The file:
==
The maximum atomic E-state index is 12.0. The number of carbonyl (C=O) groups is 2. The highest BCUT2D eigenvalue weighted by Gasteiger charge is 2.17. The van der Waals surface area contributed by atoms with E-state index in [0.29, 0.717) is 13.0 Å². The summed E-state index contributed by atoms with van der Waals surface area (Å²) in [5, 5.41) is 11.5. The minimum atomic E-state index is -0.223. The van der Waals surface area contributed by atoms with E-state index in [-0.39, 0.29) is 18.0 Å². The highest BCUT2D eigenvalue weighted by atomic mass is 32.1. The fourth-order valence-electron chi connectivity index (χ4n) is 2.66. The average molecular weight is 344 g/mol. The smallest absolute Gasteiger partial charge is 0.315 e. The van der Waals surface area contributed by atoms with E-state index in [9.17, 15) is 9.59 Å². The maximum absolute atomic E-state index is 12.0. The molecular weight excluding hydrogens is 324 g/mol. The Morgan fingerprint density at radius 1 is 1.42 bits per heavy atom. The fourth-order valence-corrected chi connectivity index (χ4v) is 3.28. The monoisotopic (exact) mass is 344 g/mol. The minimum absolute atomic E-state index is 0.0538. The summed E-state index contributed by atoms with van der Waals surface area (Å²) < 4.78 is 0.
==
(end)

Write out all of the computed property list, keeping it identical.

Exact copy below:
The maximum atomic E-state index is 12.0. The number of carbonyl (C=O) groups is 2. The highest BCUT2D eigenvalue weighted by Gasteiger charge is 2.17. The van der Waals surface area contributed by atoms with E-state index in [0.29, 0.717) is 13.0 Å². The summed E-state index contributed by atoms with van der Waals surface area (Å²) in [5, 5.41) is 11.5. The minimum atomic E-state index is -0.223. The van der Waals surface area contributed by atoms with E-state index in [-0.39, 0.29) is 18.0 Å². The highest BCUT2D eigenvalue weighted by atomic mass is 32.1. The fourth-order valence-electron chi connectivity index (χ4n) is 2.66. The average molecular weight is 344 g/mol. The smallest absolute Gasteiger partial charge is 0.315 e. The van der Waals surface area contributed by atoms with E-state index in [9.17, 15) is 9.59 Å². The maximum absolute atomic E-state index is 12.0. The molecular weight excluding hydrogens is 324 g/mol. The Morgan fingerprint density at radius 1 is 1.42 bits per heavy atom. The fourth-order valence-corrected chi connectivity index (χ4v) is 3.28. The monoisotopic (exact) mass is 344 g/mol. The minimum absolute atomic E-state index is 0.0538. The summed E-state index contributed by atoms with van der Waals surface area (Å²) < 4.78 is 0.